Volunteer rescue teams are an important part of the national emergency response system and the government is working to set up a better platform to manage their rapid development, officials said.
“Grassroots emergency response teams have many advantages, such as flexibility and close connection with the public,” Chen Sheng, a senior official of the Ministry of Emergency Management, said at a news conference at the first national competition for volunteer rescue teams in Chongqing on May 9.
“They play an increasingly larger role in rescue and public education. They are an indispensable part of the country’s emergency management,” Chen said.
To promote the development of the civilian emergency response force, the ministry launched the first national competition, which attracted 333 teams and over 3,000 participants from 31 provinces, municipalities and regions. After a series of written tests and activities, only 27 made it to the three-day final competition in Chongqing from May 7 to 9.
The 27 teams competed in forcible entries, roping skills and water rescue skills.
He Ning, a senior commander from the ministry’s Fire and Rescue Bureau, explained that the three skills categories are often used during major disasters, such as earthquakes, landslides, floods, mountain rescues and vehicular accidents.
“Many Chinese civilian rescue teams have professional training in these fields and some boast very advanced gear and highly skilled staff,” said He.
The winning teams will get the opportunity to participate in rescue missions of the ministry and work with professional teams.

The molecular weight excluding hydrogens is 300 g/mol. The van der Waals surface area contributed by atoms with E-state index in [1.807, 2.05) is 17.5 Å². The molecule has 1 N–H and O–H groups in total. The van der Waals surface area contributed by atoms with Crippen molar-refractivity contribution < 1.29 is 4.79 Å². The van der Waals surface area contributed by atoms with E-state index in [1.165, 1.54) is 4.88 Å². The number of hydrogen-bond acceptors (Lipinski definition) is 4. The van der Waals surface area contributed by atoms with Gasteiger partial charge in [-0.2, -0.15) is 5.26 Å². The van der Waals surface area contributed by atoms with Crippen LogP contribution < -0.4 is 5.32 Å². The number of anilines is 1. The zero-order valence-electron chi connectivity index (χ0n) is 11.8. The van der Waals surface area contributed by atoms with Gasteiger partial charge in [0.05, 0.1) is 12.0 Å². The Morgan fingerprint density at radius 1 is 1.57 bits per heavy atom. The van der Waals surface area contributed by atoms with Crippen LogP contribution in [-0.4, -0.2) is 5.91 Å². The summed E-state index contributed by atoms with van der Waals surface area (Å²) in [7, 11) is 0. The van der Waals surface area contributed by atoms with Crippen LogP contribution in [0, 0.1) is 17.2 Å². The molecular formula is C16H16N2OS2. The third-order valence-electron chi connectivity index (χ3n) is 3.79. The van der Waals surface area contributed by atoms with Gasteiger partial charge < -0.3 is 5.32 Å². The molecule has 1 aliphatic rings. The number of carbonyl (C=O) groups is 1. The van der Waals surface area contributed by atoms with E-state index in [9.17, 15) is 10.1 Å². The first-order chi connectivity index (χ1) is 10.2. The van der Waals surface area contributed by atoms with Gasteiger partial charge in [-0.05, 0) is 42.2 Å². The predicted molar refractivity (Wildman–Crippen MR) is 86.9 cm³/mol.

Jiang Tiansheng, from a rescue team in Zhejiang province, used to be a professional swimmer in China.
“My team and I did quite well in this event, and we hope we can make more contributions to the country’s emergency response,” Jiang said.
China’s volunteer rescue force has been developing very rapidly in recent years, especially after the devastating magnitude 8 earthquake in Wenchuan, Sichuan province in 2008. According to the Ministry of Civil Affairs, there are over 1,200 civilian rescue teams in the country.
But news about rescue volunteers hampering emergency efforts due to lack of skills or coordination raised widespread concerns over how to regulate the civilian force.
To address such concerns, Chen said the ministry is working to strengthen management of civilian teams and provide laws, regulations and capacity-building assistance to achieve orderly participation.
“We are developing an online civil emergency response service system to gather general information of all the rescue teams and volunteers,” he said.
On March 27, the ministry launched an online disaster relief application for civilian rescue teams to regulate its participation in rescue work.
“The teams should first apply for rescue tasks online and get approval before taking part,” Chen said. The government will select teams with needed professional skills to travel to disaster sites, he added.